Anger, Blame And Protests In Egypt After Deadly Soccer Riot
The tragic riot following a soccer game Wednesday in Port Said, Egypt, which left more than 70 people dead and at least 1,000 wounded, "highlights the problems with security in this country," NPR's Soraya Sarhaddi Nelson said earlier today in a conversation with Morning Edition's Steve Inskeep.
Since the collapse of President Hosni Mubarak's regime a year ago, police have "not been engaged in law enforcement and even in guiding traffic" around major cities, Soraya said. And Wednesday, when fans of the victorious al-Masry team stormed the field and attacked players and fans from the rival al-Ahly team, police did little if anything to stop the melee.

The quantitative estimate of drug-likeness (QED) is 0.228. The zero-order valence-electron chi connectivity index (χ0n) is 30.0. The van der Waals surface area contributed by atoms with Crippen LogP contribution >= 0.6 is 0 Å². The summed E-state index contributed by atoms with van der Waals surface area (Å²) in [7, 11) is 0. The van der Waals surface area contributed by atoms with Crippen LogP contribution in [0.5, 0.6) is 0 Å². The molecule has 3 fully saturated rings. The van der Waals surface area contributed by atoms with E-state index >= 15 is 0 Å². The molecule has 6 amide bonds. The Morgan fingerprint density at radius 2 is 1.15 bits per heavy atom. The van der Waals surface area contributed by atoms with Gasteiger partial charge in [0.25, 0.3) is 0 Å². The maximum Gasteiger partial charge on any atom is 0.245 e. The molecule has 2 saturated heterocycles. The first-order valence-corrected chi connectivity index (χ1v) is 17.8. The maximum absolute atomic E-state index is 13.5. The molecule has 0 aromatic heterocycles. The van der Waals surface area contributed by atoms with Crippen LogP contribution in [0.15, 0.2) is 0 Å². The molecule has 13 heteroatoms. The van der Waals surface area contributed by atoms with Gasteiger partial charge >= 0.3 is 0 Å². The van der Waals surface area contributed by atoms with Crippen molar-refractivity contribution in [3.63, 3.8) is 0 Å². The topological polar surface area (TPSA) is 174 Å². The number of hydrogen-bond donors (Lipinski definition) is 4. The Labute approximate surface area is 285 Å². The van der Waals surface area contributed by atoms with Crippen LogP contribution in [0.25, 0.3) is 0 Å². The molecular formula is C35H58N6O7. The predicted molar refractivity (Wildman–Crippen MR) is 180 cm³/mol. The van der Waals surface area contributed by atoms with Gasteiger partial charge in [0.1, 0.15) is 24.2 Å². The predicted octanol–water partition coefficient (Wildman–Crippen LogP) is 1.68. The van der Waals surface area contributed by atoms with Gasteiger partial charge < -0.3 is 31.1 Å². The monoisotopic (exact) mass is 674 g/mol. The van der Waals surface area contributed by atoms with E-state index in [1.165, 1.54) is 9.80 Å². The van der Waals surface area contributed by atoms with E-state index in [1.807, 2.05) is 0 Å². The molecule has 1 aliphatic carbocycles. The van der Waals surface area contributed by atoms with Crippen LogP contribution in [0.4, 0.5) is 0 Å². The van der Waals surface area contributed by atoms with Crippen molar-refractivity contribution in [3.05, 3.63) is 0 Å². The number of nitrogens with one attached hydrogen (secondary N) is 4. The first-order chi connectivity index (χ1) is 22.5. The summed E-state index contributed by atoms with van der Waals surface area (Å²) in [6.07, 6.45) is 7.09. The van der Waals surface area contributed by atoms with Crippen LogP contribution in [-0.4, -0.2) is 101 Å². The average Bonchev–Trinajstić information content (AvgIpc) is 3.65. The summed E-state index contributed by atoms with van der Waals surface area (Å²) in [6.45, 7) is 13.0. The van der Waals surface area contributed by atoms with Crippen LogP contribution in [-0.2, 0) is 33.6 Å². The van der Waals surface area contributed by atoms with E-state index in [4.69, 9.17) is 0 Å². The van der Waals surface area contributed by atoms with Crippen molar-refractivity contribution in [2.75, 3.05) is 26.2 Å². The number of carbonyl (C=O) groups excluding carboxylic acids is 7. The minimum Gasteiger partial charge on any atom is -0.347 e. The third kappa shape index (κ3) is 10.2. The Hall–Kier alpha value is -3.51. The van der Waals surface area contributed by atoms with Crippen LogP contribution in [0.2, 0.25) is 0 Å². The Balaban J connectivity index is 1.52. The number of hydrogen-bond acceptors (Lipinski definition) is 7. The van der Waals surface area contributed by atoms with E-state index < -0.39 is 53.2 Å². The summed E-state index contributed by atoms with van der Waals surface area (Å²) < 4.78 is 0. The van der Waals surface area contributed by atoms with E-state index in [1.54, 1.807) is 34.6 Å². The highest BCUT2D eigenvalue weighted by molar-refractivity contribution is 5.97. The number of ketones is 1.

Now, as al-Jazeera reports, "Egypt has declared three days of mourning ... [and] angry members of parliament denounced the lack of security at the match and gathered for an emergency session."
The news network adds that "Field Marshal Mohamed Hussein Tantawi, the head of [Egypt's Supreme Council of Armed Forces], pledged to track down those behind the violence in a rare phone call to an Egyptian TV channel."
Voice of America says protesters are taking to the streets in Port Said to register their anger over what happened. And "crowds are gathering in Cairo as tension rises" over the riots, the BBC reports. "Angry fans blocked Tahrir Square. Others are marching in protest at the handling of the riots by police."
Update at 10:45 a.m. ET. Officials Fired; Some In Custody:
"Senior officials in the Egyptian city of Port Said and the Egyptian football association have been sacked in the wake of [the] riots," according to the BBC. "The governor of Port Said resigned, while the city's director of security and head of investigations were suspended and are now in custody."